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Banks being returned to private hands: The process and challenges

Bids from investment banks to act as advisors to the HFSF in the sale of bank shares will be made within days. Before the end of the year, the tender to define the disinvestment strategy will be completed.

The countdown for the exit of the state from the four systemic banks and Attica Bank has begun, with the launch of the tender to determine the strategic disinvestment of the Hellenic Financial Stability Fund, which is expected to be completed before the end of the year.

Sources close to the matter tell BusinessDaily that in mid-August the tender was announced for the selection of the consultant, who will draw up the road map for the privatization of the banks. However, HFSF already has a disinvestment strategy in place since 2018, which will be updated through the current process. The percentages currently held by HFSF in the banks are 40.39% in National Bank, 27% in Piraeus Bank, 9% in Alpha Bank and 1.4% in Eurobank. The fund is also a majority shareholder in Attica Bank where it holds a 62.93% stake. According to the schedule, the deadline for submitting binding offers expires in the next few days, which will be examined with financial and qualitative criteria. The tender, according to the same sources, is targetting the largest international investment banks and strong interest has already been expressed. In any case, though, the announcement excludes from the process leading market players already cooperating with banking institutions, as this would raise the issue of a conflict of interest.

The consultant who will be selected will have a period of one month to prepare the road map of the disinvestment, which will then be sent for comments to the Ministry of Finance and HFSF. The final approval of the strategy will be given by the Ministry of Finance "which may previously request the opinion of the Bank of Greece" as expressly stated in the law on HFSF passed last June. The strategy will describe in detail the procedure for disposing of the state's shares, as well as the conditions that should be met. The new framework established provides that the disposal can be made in parts or once, at the discretion of the fund and in compliance with the rules on state aid. The disposal of the shares cannot be made to a company which belongs directly or indirectly to the state in accordance with the current legislation.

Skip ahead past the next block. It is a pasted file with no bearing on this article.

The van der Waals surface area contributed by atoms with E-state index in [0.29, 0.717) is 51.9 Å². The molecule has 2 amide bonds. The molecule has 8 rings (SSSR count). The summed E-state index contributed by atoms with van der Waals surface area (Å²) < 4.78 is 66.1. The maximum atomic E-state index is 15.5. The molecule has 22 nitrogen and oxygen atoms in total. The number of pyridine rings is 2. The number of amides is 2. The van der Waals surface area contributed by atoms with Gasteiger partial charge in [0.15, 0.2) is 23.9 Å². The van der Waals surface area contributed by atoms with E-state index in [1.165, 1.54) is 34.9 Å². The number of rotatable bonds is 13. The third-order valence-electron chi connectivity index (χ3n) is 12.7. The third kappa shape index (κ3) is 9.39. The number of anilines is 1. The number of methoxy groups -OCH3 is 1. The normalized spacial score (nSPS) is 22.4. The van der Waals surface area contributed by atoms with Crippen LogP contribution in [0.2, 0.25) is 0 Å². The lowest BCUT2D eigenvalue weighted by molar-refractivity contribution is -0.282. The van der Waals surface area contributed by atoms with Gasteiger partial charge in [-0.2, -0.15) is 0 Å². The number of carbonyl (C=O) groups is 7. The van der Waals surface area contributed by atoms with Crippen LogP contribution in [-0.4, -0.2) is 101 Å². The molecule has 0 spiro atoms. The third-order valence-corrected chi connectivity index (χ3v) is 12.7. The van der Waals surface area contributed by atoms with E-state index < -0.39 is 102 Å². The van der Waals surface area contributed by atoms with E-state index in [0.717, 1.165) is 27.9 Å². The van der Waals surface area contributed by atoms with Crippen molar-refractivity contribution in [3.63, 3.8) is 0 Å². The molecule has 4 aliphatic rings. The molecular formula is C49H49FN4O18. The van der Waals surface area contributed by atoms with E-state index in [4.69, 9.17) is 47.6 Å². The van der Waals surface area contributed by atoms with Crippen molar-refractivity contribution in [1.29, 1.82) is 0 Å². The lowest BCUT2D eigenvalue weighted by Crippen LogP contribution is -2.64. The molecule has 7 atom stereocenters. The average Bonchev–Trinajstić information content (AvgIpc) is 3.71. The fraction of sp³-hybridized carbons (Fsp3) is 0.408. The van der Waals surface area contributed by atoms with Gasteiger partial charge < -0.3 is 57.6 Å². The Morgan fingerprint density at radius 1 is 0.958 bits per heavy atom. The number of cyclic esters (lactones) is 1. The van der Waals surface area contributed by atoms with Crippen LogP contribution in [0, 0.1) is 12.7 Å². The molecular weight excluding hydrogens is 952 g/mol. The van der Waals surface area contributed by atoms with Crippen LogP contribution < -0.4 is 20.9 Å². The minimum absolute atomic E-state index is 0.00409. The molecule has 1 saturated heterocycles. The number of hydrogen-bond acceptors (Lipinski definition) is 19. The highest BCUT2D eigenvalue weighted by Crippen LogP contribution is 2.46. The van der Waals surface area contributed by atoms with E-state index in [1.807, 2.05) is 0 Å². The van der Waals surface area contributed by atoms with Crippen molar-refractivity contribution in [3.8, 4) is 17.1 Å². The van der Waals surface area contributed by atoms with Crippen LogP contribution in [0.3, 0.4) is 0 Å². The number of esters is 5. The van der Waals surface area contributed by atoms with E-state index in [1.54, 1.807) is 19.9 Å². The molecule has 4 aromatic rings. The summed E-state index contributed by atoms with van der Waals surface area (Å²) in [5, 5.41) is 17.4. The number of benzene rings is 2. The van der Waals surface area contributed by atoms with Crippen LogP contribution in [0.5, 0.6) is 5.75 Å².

Once the disinvestment strategy is validated, HFSF is at any time able to proceed with a sale of shares. The process of attracting investors will be executed by the Investment Advisor - a role usually played by international investment banks. According to the law, HFSF will propose three suitable advisers to the Ministry of Finance, which has the right to back one. The final selection will be made by the fund. Once the process matures and HFSF selects a specific investor based on a bid, a third consultant will be involved, who will decide whether the considered price is fair according to market conditions.

Strong investor interest

Market sources report that there has already been strong interest from well-known and lesser-known investment funds to enter Greek banks. They estimate that for prospective investors the timing is right, given the discount at which banking shares are still traded. This view seems to be shared by the Bank of Greece which, according to sources, exerted intense pressure on the management of HFSF in order to speed up the tender for the strategy. The same sources speak of a "great improvement" in HFSF's procedures recently, and expect their completion before the end of the year. 

The timing, however, which the government will choose to fully privatize the banks, remains unknown, thus definitively closing the last - perhaps - active chapter of the memorandum era. Typically, once the disinvestment strategy is drawn up and approved, HFSF will be able to accept investment proposals which will then be evaluated as per the process. Market players estimate that, since Greece remains outside the investment grade, the interest will come from high-risk funds - many of which have been placed in important sectors of the domestic economy in the last decade. 
 

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